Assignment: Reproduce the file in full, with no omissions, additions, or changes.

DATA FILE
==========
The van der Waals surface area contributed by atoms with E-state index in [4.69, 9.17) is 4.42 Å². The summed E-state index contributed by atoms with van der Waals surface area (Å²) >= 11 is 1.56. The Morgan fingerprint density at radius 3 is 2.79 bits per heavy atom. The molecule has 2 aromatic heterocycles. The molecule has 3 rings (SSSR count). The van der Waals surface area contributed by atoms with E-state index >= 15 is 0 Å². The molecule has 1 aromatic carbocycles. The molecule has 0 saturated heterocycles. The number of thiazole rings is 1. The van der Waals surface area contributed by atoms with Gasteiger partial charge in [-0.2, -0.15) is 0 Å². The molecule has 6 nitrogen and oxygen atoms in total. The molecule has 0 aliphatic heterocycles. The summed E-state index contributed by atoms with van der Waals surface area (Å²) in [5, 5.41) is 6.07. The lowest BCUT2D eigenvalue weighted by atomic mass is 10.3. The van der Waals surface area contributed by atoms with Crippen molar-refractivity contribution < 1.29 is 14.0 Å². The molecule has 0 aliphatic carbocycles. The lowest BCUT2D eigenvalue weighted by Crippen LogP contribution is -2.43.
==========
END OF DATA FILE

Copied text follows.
The van der Waals surface area contributed by atoms with E-state index in [4.69, 9.17) is 4.42 Å². The summed E-state index contributed by atoms with van der Waals surface area (Å²) >= 11 is 1.56. The Morgan fingerprint density at radius 3 is 2.79 bits per heavy atom. The molecule has 2 aromatic heterocycles. The molecule has 3 rings (SSSR count). The van der Waals surface area contributed by atoms with E-state index >= 15 is 0 Å². The molecule has 1 aromatic carbocycles. The molecule has 0 saturated heterocycles. The number of thiazole rings is 1. The van der Waals surface area contributed by atoms with Gasteiger partial charge in [-0.2, -0.15) is 0 Å². The molecule has 6 nitrogen and oxygen atoms in total. The molecule has 0 aliphatic heterocycles. The summed E-state index contributed by atoms with van der Waals surface area (Å²) in [5, 5.41) is 6.07. The lowest BCUT2D eigenvalue weighted by atomic mass is 10.3. The van der Waals surface area contributed by atoms with Crippen molar-refractivity contribution < 1.29 is 14.0 Å². The molecule has 0 aliphatic carbocycles. The lowest BCUT2D eigenvalue weighted by Crippen LogP contribution is -2.43.